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Monday 17 February 2014

Vladimir Mayakovsky: The Brooklyn Bridge at the End of the World



Brooklyn Bridge #1 (New York City, New York): photo by Jim Rohan, 15 February 2014

If ever
.......the end of the world
..............should arrive,
and chaos
.......sweep off
............. the planet's last ridge,
with the only
..............thing to survive
towering over debris
.......this bridge,
as out of a needle-thin bone
..............rebuild dinosaurs,
so future's geologist
.......from this bridge alone
..............will remodel
these days
.......of ours.

Vladimir Mayakovsky: from The Brooklyn Bridge, 1925, in Poems, translated by Dorian Rottenberg, 1972


Brooklyn Bridge, Water and Dock Streets, looking southwest, Brooklyn: photo by Berenice Abbott, 22 May 1936 (New York Public Library)

Bridges from Brooklyn: photo by Irving Underhill, 1913 (Library of Congress)

Painters on the Brooklyn Bridge Suspender Cables: photo by Eugene de Selignac, 7 October 1914 (New York City Municipal Archives / Museum of Photographic Arts Collections)

Under the Brooklyn Bridge, New York City. ("Is it just the normal tourists taking pics, or was there a special event that day?"  "A special event indeed! They are waiting for my new world record dive of 277 ft from atop the center bridge tower which would have shattered the existing world high dive record by some 105 ft! Little do they know I am actually behind them with a Holga."):  photo by Jim Rohan, 4 March 2011

Talman Street, between Jay and Bridge Streets, Brooklyn: photo by Berenice Abbott, 22 May 1936 (New York Public Library)

View of Brooklyn Bridge: photo by George P. Hall and Son, c. 1905 (George Eastman House)

Mayakovsky, Museum: photo by alex_henri, 24 April 2007

Brooklyn Bridge: photo by George P. Hall and Son, c. 1905 (George Eastman House)


ACravan said...

“future’s geologist” remodeling scheme would create an incomplete, misleading picture, but that’s the academic study of history for you and it’s kind of unimportant. Because it has been so cold for so long here, I can’t tell you how warming it is to wake up to something like this. Magazine, museum and gallery wall arrangements of Brooklyn Bridge photographs unexpectedly descended into disappointing cliché following that great Whitney Museum (as I recall) Brooklyn Bridge exhibition that happened around my senior year in college, but the small show you’ve mounted here, along with the Mayakovsky wall legend puts all that to right. Heading up the display with Jim Rohan’s remarkable photograph (taken only two days ago – that’s amazing to me) is the perfect choice. Thank you. I would like to think that someday we will be warm again and that snow won’t seem ponderous and threatening any more. Curtis

TC said...


Jim Rohan's spooky spiderweb view of the bridge cables -- the seventh photo here -- was posted on the 7th of this month. (Shooting dates and posting dates aren't always synchronous, obviously.) This one was posted eight days later.

Fresh matters.

ACravan said...

The Jim Rohan Cities Of Tomorrow photograph below the one you directed me to really gets to me. New York is so very familiar to me in all weather and at all times of day and night, so it's remarkable to be able to see it in new ways. Fresh does matter. I often think that I've been left out too long and started to spoil. Curtis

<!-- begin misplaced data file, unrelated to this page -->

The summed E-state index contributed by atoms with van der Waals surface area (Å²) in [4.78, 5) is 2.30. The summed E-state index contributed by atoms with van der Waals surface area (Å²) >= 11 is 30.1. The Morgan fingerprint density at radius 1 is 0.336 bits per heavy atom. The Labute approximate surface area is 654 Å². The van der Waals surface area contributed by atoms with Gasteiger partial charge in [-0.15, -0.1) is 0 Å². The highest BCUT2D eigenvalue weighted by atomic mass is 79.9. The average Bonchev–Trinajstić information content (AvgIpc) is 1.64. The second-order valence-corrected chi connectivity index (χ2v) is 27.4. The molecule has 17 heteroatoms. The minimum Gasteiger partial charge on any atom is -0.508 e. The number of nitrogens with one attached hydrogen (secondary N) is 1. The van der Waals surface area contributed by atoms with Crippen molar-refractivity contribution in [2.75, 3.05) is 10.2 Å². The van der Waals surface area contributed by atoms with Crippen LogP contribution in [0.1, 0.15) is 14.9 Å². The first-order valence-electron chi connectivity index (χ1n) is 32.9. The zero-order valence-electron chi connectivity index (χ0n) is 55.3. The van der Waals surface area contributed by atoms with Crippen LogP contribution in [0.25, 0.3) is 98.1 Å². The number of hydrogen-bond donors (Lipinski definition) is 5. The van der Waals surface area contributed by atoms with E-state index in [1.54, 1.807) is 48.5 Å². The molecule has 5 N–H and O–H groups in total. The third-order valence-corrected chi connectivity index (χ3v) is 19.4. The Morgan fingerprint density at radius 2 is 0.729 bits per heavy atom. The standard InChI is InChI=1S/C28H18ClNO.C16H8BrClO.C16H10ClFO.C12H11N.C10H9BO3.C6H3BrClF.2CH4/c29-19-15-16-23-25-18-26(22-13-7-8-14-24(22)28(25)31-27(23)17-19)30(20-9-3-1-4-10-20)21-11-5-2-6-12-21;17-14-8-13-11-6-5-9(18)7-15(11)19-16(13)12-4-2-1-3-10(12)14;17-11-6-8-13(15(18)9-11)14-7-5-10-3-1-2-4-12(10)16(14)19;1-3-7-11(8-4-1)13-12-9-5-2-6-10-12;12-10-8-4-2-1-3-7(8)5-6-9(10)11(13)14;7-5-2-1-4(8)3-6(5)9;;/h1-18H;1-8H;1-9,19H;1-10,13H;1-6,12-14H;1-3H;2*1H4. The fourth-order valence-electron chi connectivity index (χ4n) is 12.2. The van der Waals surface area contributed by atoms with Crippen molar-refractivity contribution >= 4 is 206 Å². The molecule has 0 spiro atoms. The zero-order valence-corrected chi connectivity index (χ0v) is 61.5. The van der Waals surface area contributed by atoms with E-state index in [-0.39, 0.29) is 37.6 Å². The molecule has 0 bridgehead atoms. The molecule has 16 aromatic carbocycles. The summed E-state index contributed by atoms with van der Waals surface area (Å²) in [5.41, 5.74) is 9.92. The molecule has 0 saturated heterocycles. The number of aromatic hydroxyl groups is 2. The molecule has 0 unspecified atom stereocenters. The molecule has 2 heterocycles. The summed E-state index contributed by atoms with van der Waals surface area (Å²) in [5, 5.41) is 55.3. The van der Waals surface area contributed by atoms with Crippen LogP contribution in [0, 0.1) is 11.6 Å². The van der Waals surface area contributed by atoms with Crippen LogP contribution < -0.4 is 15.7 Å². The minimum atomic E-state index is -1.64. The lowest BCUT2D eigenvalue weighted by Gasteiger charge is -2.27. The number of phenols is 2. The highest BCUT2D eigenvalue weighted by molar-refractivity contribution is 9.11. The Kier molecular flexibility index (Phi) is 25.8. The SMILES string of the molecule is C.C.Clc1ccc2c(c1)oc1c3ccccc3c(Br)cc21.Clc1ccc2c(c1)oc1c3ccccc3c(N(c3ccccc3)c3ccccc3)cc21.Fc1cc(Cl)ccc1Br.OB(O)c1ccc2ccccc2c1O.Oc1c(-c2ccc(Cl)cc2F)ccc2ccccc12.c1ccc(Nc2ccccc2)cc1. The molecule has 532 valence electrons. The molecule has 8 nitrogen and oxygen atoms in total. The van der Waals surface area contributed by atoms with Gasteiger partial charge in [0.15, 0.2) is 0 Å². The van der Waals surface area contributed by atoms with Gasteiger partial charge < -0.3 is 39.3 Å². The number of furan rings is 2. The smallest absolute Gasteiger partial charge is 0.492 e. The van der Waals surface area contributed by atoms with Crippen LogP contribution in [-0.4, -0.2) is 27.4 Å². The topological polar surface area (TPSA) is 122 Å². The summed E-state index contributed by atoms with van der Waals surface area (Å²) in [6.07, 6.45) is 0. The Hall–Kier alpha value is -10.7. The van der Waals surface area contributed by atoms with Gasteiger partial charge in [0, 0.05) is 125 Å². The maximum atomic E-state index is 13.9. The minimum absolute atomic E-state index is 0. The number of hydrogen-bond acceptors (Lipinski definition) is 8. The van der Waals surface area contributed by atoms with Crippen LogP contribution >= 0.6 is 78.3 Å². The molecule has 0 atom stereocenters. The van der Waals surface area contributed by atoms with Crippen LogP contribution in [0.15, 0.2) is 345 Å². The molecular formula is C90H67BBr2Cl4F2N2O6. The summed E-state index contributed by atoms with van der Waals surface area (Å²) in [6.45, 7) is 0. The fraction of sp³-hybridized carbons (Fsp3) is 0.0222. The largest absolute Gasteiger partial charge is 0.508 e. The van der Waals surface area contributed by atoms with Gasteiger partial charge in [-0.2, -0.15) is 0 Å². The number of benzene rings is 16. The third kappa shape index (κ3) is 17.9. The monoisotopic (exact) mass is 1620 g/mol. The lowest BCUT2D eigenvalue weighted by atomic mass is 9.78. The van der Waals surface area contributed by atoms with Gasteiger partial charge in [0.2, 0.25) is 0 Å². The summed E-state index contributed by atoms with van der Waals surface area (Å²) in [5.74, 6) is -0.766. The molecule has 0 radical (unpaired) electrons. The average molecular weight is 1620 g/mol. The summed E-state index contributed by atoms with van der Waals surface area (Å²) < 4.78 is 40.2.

Nin Andrews said...

I always feel like such a hick in NYC--I walk across the Brooklyn Bridge every day, but I never feel as if I am really there. It's as if I've entered some other world, one where I am an alien. Of course, it's silly to think that way since NYC is full of aliens . . .

I love this explanation . . . But who is Holga?

"They are waiting for my new world record dive of 277 ft from atop the center bridge tower which would have shattered the existing world high dive record by some 105 ft! Little do they know I am actually behind them with a Holga."

Lord Charlie said...

Magnificent photos, splendid post. Mayakovsky's poem has always enchanted me -- and I was never satisfied with available translations so, with the help of a couple of Russian-speaking friends, I translated it. My version is in my "New and Selected Poems." -- David Lehman

TC said...

Many thanks, all.

The decision to clip this particularly lucid bit out of an extremely (characteristically) long-winded Mayakovsky work -- well, somewhere in heaven there must dwell a Big Proletarian Editor.

The illusion of a human future revolutionized by the benign advance of technology of course captivated many a "progressive" artist of the early decades of the last century.

Mayakovsky's importance as a cultural figure permitted him unusual travel liberties during the early Soviet era; he made appearances in Latvia, Britain, Germany, the United States, Mexico and Cuba, and published My Discovery of America in 1925.

But how much did he really see or understand from his touristical inspection of harbours, bridges, railroads, big cities?

The social context of these Bridge scenes was documented for the Federal Arts Project by a great urban sociologist of photography, Berenice Abbott, in the Changing New York series, which she supervised.

Two of Abbott's photos are shown here, to represent the contrast between life above and beneath the Bridge.

And Jim Rohan, a contemporary witness, take us beneath the Bridge in the hard, menacing winter light of last week -- the whole massive structure held together by a few bits of slapdash cable knotting, as it appears.